The most dangerous worldview is the worldview of those who have not viewed the world.

- Alexander von Humboldt


Adventure Travel

Jul 18, 2017

Motorcycle Meditation: Riding Across an Ice-Covered Lake Baikal

Shaped like a crescent moon, Lake Baikal is the deepest lake in the world.


Michael Levy

In the winter months, its icy surface is a lunar landscape of the coldest kind. Looking to explore the unknown both without and within, Lithuanian motorcyclist Karolis Mieliauskas recently embarked on a frigid expedition to cross Baikal alone, with nothing but his bike to see him through.

Whereas most motorcycle enthusiasts like to take their bikes out for an afternoon lap around the countryside, Karolis Mieliauskas likes to ride his motorcycle for thousands of kilometers straight for days on end.

Recently Karolis completed an expedition extreme even by these standards. He spent seven days riding his motorcycle across Siberia’s Lake Baikal, making his way over 765 kilometers of the deepest freshwater abyss on the planet, completely alone.

At its greatest depth, the bottom of Lake Baikal is approximately 1,640 meters below the placid surface. It holds roughly 20% of the world’s unfrozen fresh water supply. Well over half of the thousands of species of plants and animals that call it home are endemic to Lake Baikal’s frigid waters.

Perhaps not the most obvious candidate for a motorcycle odyssey… But for Karolis, it represented a new kind of challenge.

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Karolis Mieliauskas on Lake Baikal. Photo: Karolis Mieliauskas.

In 2016, he rode his bike from Vilnius, Lithuania to Vladivostok, Russiaan 11,000 kilometer journey that he finished in just two weeks (12 days of riding and two full rest days). He has also ridden long distances in Morocco and elsewhere in his native Lithuania.

I like to see what’s inside of me during these long rides,” Karolis explains. “I do these trips solo. Most people like to enjoy the scenery, take pictures, stay in nice hotels. But when I go out, I think of it as a journey inside, to meet myself. It’s very similar to the morning mediations that I do.”

If he wanted to ride in winter, Karolis realized his options for long, uninterrupted routes were few. Still wanting to engage in his motorcycle meditation, though, he began researching big frozen bodies of water that would fit the bill. “There were only a few places in the world where you could trust the ice and ride that distance,” Karolis says, “and Baikal was 6,000 kilometers from my home, relatively close for here,” he says. “The size of Baikal ultimately called out to me.”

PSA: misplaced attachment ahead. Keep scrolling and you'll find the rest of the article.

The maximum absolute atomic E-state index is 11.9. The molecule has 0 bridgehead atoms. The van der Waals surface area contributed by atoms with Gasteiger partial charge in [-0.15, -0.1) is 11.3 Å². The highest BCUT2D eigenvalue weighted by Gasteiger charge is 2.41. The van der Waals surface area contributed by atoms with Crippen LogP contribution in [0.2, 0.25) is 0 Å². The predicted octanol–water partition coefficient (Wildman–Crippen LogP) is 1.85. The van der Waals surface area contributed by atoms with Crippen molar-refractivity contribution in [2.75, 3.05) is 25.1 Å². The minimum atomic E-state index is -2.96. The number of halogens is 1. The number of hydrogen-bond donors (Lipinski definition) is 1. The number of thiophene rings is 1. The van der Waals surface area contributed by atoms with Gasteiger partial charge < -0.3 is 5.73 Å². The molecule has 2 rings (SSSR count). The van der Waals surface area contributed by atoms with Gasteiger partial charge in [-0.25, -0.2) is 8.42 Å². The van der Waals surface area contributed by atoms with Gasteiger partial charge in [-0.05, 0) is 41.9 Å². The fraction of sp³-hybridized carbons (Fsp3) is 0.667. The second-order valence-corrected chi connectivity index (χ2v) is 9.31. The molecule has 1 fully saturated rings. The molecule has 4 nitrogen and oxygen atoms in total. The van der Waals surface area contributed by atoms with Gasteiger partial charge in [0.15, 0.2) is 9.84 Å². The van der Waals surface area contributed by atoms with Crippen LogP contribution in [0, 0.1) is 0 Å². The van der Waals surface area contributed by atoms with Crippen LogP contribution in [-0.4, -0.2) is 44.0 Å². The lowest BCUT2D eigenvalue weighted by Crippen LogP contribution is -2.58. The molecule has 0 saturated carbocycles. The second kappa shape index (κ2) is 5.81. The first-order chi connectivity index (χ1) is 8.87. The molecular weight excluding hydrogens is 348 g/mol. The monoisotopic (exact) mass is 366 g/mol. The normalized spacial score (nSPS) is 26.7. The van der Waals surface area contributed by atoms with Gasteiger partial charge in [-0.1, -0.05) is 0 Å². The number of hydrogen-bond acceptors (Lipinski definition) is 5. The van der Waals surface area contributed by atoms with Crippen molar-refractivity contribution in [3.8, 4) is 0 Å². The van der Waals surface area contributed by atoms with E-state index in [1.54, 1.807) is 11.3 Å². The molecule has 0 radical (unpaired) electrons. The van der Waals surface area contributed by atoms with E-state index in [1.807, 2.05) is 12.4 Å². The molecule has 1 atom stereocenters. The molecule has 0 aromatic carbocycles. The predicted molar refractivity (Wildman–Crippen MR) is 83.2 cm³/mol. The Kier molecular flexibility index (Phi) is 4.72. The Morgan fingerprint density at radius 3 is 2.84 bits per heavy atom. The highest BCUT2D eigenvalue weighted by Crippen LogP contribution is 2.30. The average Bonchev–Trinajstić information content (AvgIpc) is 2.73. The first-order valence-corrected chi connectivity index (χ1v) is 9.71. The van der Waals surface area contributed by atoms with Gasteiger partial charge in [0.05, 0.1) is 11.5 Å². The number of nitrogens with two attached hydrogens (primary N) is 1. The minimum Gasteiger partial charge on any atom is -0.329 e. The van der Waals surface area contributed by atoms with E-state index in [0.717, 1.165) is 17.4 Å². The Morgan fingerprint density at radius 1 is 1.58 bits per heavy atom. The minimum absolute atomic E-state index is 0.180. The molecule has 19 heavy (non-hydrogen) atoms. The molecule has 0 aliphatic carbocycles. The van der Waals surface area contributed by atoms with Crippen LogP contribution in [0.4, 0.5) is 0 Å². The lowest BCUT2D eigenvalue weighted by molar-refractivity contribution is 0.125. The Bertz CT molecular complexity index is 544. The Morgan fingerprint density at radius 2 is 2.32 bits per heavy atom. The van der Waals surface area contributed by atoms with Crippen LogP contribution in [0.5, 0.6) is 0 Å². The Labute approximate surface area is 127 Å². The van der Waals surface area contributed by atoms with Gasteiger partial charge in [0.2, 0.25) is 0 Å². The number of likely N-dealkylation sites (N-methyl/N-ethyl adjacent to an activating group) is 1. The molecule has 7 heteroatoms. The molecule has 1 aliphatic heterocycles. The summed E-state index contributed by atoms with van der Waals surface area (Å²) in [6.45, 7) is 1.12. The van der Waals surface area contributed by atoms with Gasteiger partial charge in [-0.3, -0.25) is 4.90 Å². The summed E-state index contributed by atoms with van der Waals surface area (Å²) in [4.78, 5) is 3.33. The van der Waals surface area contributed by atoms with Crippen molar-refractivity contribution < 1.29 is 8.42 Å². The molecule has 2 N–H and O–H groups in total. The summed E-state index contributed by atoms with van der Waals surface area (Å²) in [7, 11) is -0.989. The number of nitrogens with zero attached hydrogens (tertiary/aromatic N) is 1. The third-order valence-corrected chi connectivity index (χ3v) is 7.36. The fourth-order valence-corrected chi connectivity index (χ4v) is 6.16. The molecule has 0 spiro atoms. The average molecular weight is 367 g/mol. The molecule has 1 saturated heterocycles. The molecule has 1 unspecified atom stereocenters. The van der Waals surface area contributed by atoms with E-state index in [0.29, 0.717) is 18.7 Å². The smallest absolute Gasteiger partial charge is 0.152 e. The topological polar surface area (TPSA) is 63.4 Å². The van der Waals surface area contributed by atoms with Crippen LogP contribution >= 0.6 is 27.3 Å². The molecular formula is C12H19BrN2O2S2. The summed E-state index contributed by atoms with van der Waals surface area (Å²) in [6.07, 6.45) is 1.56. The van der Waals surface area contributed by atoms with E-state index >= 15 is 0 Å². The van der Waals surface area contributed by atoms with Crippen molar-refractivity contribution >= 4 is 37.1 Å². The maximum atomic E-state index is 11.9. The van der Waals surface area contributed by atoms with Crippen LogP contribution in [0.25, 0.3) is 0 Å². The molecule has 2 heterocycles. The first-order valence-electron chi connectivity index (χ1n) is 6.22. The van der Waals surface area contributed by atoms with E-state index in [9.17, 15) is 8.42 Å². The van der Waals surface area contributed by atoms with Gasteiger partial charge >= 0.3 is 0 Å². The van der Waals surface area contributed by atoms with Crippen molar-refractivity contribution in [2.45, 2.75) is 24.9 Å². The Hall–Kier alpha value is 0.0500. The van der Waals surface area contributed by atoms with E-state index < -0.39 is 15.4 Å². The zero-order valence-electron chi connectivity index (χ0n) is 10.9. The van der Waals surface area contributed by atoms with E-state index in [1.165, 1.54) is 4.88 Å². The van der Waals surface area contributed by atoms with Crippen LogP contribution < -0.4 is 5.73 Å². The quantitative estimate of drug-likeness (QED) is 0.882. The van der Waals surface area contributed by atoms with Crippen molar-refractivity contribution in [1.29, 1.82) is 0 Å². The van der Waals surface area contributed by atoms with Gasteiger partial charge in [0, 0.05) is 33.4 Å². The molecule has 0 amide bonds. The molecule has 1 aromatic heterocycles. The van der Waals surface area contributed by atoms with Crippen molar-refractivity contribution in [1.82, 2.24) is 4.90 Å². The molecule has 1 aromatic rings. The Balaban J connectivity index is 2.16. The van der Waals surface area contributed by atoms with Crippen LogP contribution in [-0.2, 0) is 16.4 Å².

Karolis prepped his Yamaha XT660Z Tenere for an adventure, outfitting it with studded tires, heated handlebar grips, and mitts for his hands.

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Karolis Mieliauskas enjoying the solitude of Baikal’s icy world. Photo: Karolis Mieliauskas.

On his first day at Lake Baikal, he took his bike out for a three-hour test ride and came back with serious concerns. Huge snowdrifts covered much of the lake. A snowmobile would be more appropriate, he mused.

“But I went anyway,” he says. After all, if it were easy, he wouldn’t be interested.

The first day he covered an obstacle-laden 70 kilometers, battling a buildup of snow between his legs and the engine. Visibility was limited to 200 meters. Most worrisome of all were the constant doubts he harbored about the thickness of the ice beneath his wheels.

At the end of that first day he veered towards shore and found a place to stay for the night. Karolis traveled without a tent, bedding down in towns along the shore each evening.

After three days, the amount of snow on Lake Baikal’s surface dissipated. “I was on black, blue and white ice,” he says. “The wind blew snow across the Lake exactly like sand blowing in the desert.”

The biggest challenges Karolis encountered were massive fractures in the ice. Anywhere from 10 centimeters to three meters across, these cracks were violent ruptures in Baikal’s surface, with large blades and blocks of ice poking up as much as two meters in height and revealing liquid water below. “To get over these, I had to jump my bike,” Karolis says.

Karolis Mieliauskas’ bike parked in front of one of the huge cracks he routinely had to jump his motorcycle over. Photo: Karolis Mieliauskas.

“The journey was mentally very hard. For three days in a row I saw no one on the lake at all. Just ice and snow everywhere,” he remembers. Riding that far and long was physically difficult as welltemperatures tens of degrees below zero, long hours on the bike, and a number of big crashesbut Karolis knew that would be the case. “I enjoy the state of mind when I’m pushing myself in this way,” he says.